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Home | Articles | Furniture Facts: William Savery As Chairmaker

Furniture Facts
by Jill Connors

William Savery is one of the most recognized names associated with Philadelphia furniture of the colonial period. He earned the attention of then present-day scholars and collectors in 1918, when one of his dressing tables became the first rediscovered piece of labeled eighteenth century Philadelphia furniture. Savery soon took his place among other noted Philadelphia cabinetmakers, a group that as a whole is known for producing some of the finest furniture in Colonial America. Today, Savery’s furniture occasionally comes on the market—a labeled maple rush-seat side chair recently sold at Sotheby’s for approximately $150,000.

William Savery (1721/1722–1787) apprenticed with a Philadelphia furniture maker named Solomon Fussell (ca. 1704–1762) at the age of 14, young by today’s standards, but typical of the early eighteenth century. When in 1742 he turned 21, Savery opened his own shop on Second Street, where he continued to work for some forty-five years until his death in 1787. Both a chairmaker and a cabinetmaker, Savery produced a range of items for his clients. While making elegant dressing tables for patrons such as Benjamin Franklin, Savery also capitalized on the consumer need for affordable furniture by joining forces with his former master in developing an early system of mass-producing slat-back maple chairs. The need for chairs in Philadelphia was evident, at least during the peak years of Savery’s shop in the 1750s and 1760s, when records indicate between eighteen and thirty chairs were owned in each of the nearly 6,000 Philadelphia households.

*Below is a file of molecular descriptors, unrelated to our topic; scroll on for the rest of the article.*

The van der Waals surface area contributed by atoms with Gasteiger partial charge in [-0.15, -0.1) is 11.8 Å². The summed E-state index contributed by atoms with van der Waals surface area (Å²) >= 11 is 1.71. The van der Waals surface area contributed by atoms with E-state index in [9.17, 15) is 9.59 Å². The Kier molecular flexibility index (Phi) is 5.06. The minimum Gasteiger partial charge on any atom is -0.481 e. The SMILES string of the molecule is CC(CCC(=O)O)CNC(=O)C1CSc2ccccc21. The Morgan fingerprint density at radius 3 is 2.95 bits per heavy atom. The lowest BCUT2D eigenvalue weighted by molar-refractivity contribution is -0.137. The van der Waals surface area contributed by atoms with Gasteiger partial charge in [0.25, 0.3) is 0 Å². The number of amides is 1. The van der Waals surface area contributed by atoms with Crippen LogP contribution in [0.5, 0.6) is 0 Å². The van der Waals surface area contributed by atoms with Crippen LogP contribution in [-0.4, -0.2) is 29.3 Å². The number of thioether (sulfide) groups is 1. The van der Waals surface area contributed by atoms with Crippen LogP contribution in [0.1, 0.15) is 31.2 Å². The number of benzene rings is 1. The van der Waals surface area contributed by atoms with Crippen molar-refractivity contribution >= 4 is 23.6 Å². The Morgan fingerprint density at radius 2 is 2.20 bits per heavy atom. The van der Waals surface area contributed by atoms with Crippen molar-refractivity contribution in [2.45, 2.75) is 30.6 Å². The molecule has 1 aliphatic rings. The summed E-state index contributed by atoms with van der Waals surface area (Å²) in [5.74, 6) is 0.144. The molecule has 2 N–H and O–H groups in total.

Antiques dealer Philip W. Bradley, who sold a rare pair of Savery armchairs at last year’s Philadelphia Antiques Show, says, “There’s a distinctive simple yet sculptural quality to Savery’s work. His design success in relation to his finer chairs is in the paring down of form rather than in building it up with ornamentation.” The simple, pleasing lines of Savery’s armchairs, as seen here, also reflect the conservative taste of his many Quaker clients. As Bradley notes, “Savery was aware of and influenced by that ethic.”

Jill Connors is a freelance writer who specializes in collecting, interior design, and decorative arts. Her freelance work appears in such magazines as Country Home, Interior Design, and This Old House.

Reference Books:

Jack L. Lindsey, Worldly Goods: The Arts of Early Pennsylvania (Philadelphia Museum of Art, 1999).

William M. Horner, Blue Book, Philadelphia Furniture (Highland House, 1935; reprint, 1988).

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